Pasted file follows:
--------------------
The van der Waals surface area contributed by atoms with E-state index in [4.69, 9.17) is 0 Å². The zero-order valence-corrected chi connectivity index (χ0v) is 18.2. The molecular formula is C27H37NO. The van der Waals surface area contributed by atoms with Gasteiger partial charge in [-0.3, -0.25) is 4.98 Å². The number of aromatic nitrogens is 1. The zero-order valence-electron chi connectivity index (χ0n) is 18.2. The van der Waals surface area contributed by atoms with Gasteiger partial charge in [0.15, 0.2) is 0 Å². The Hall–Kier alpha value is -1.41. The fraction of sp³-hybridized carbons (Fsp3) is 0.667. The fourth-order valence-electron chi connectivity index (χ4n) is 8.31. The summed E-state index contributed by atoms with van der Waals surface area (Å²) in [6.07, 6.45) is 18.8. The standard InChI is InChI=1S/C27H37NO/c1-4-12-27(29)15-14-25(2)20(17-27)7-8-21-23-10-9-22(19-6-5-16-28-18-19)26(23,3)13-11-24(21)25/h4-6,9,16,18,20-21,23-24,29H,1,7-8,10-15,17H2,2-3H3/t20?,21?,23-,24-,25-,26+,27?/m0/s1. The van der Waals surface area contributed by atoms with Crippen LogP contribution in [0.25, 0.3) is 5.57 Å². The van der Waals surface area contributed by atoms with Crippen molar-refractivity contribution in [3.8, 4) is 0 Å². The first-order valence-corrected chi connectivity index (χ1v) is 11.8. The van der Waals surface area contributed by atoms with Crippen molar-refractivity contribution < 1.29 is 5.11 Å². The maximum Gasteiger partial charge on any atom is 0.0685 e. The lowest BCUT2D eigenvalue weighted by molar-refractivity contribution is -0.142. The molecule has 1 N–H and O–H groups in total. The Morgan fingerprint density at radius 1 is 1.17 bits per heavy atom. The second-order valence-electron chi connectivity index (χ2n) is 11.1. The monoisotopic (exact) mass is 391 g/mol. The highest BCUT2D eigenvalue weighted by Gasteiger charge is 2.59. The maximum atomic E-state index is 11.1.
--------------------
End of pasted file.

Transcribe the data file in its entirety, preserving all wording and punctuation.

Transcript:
The van der Waals surface area contributed by atoms with E-state index in [4.69, 9.17) is 0 Å². The zero-order valence-corrected chi connectivity index (χ0v) is 18.2. The molecular formula is C27H37NO. The van der Waals surface area contributed by atoms with Gasteiger partial charge in [-0.3, -0.25) is 4.98 Å². The number of aromatic nitrogens is 1. The zero-order valence-electron chi connectivity index (χ0n) is 18.2. The van der Waals surface area contributed by atoms with Gasteiger partial charge in [0.15, 0.2) is 0 Å². The Hall–Kier alpha value is -1.41. The fraction of sp³-hybridized carbons (Fsp3) is 0.667. The fourth-order valence-electron chi connectivity index (χ4n) is 8.31. The summed E-state index contributed by atoms with van der Waals surface area (Å²) in [6.07, 6.45) is 18.8. The standard InChI is InChI=1S/C27H37NO/c1-4-12-27(29)15-14-25(2)20(17-27)7-8-21-23-10-9-22(19-6-5-16-28-18-19)26(23,3)13-11-24(21)25/h4-6,9,16,18,20-21,23-24,29H,1,7-8,10-15,17H2,2-3H3/t20?,21?,23-,24-,25-,26+,27?/m0/s1. The van der Waals surface area contributed by atoms with Crippen LogP contribution in [0.25, 0.3) is 5.57 Å². The van der Waals surface area contributed by atoms with Crippen molar-refractivity contribution in [3.8, 4) is 0 Å². The first-order valence-corrected chi connectivity index (χ1v) is 11.8. The van der Waals surface area contributed by atoms with Crippen molar-refractivity contribution < 1.29 is 5.11 Å². The maximum Gasteiger partial charge on any atom is 0.0685 e. The lowest BCUT2D eigenvalue weighted by molar-refractivity contribution is -0.142. The molecule has 1 N–H and O–H groups in total. The Morgan fingerprint density at radius 1 is 1.17 bits per heavy atom. The second-order valence-electron chi connectivity index (χ2n) is 11.1. The monoisotopic (exact) mass is 391 g/mol. The highest BCUT2D eigenvalue weighted by Gasteiger charge is 2.59. The maximum atomic E-state index is 11.1.